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By Faizel Patel

Senior Digital Journalist

WATCH: Striking Nehawu workers meet their match in Westbury

The residents made it very clear that they would not allow the striking workers to burn tyres and barricade roads outside the hospital.

During ongoing protests by the National Education, Health and Allied Workers’ Union (Nehawu), residents of Coronationville, Westbury and surrounding areas quelled a demonstration outside the Rahima Moosa Mother and Child Hospital.

Volatile strike                                    

On Thursday, Health Minister Joe Phaahla said at least four people had died as a result of the strike action by Nehawu.

Phaahla and Gauteng MEC for Health and Wellness Nomantu Nkomo-Ralehoko conducted site visits to health facilities affected by protests, beginning with the Charlotte Maxeke Johannesburg Academic Hospital.

The disruptions have taken a toll on South Africans, who cannot access health services as protesters block patients, doctors and healthcare workers from entering the facilities.

Watch: Residents fed up with striking Nehawu workers outside Rahima Moosa Hospital

Warning: Video contains vulgar language. Viewer discretion is urged.

Residents gatvol

In the video, residents can be seen chasing the striking workers away from one of the hospital’s entrances.

“They are chasing the people away that are striking here and messing up the place,” a person in the video said.

In the video, which contains extremely vulgar language, the anger and frustration of the residents is clear. They start by clearing the road of the rocks and burning tyres, and then call for water to extinguish the flames.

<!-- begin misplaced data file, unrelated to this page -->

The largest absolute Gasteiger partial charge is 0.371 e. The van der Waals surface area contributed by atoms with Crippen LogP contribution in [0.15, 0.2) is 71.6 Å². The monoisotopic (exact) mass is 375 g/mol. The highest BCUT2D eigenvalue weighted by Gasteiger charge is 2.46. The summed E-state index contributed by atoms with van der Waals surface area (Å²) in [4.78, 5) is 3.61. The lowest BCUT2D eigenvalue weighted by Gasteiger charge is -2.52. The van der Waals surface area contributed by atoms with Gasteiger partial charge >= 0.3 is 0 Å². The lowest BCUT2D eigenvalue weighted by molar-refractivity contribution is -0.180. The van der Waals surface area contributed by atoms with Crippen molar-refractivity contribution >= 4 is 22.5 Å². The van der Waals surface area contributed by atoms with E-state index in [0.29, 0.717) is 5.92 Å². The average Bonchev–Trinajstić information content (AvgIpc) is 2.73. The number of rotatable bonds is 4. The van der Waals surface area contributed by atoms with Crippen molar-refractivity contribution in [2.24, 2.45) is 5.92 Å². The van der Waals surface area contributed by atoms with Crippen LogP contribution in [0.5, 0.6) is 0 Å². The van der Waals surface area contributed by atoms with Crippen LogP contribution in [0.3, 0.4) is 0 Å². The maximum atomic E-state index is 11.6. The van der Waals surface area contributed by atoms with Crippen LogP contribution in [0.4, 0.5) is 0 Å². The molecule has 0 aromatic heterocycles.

The residents also ask the striking Nehawu workers who will clean up the area and remove the debris after the protest.

ALSO READ: WATCH: At least four dead due to Nehawu strike

More lives will be lost

Meanwhile, as the public wage protests across the country continue, patients and healthcare workers fear lives will be lost if demonstrations intensify and protesters intimidate them, leaving hospitals to be run by skeleton staff.

On Thursday, outpatients and healthcare workers were escorted into Gauteng hospitals, using back doors.

According to a caretaker and daughter of 85-year-old Dinah Moilwa, Merriam Segoa, protesters had no regard for patients who needed urgent care.

“We understand their frustrations and they are valid, but at this point the entire country is going to turn against them, because they are putting our lives at risk.”

Warning to striking workers

Phaahla lashed out at healthcare staff who intimidated and threatened other colleagues reporting for duty.

He warned that those suspected of participating in the “violence and disruptions” will face the full might of the law.

“On the one side, we will explore with our legal team criminal charges, but also disciplinary charges will be given to those who have been implicated.”

Health workers have been demanding a 10% wage increase despite the governments unilateral offer of 4.7%.

Additonal reporting by Reitumetse Makwea

ALSO READ: ‘More people will die if Nehawu strike escalates’

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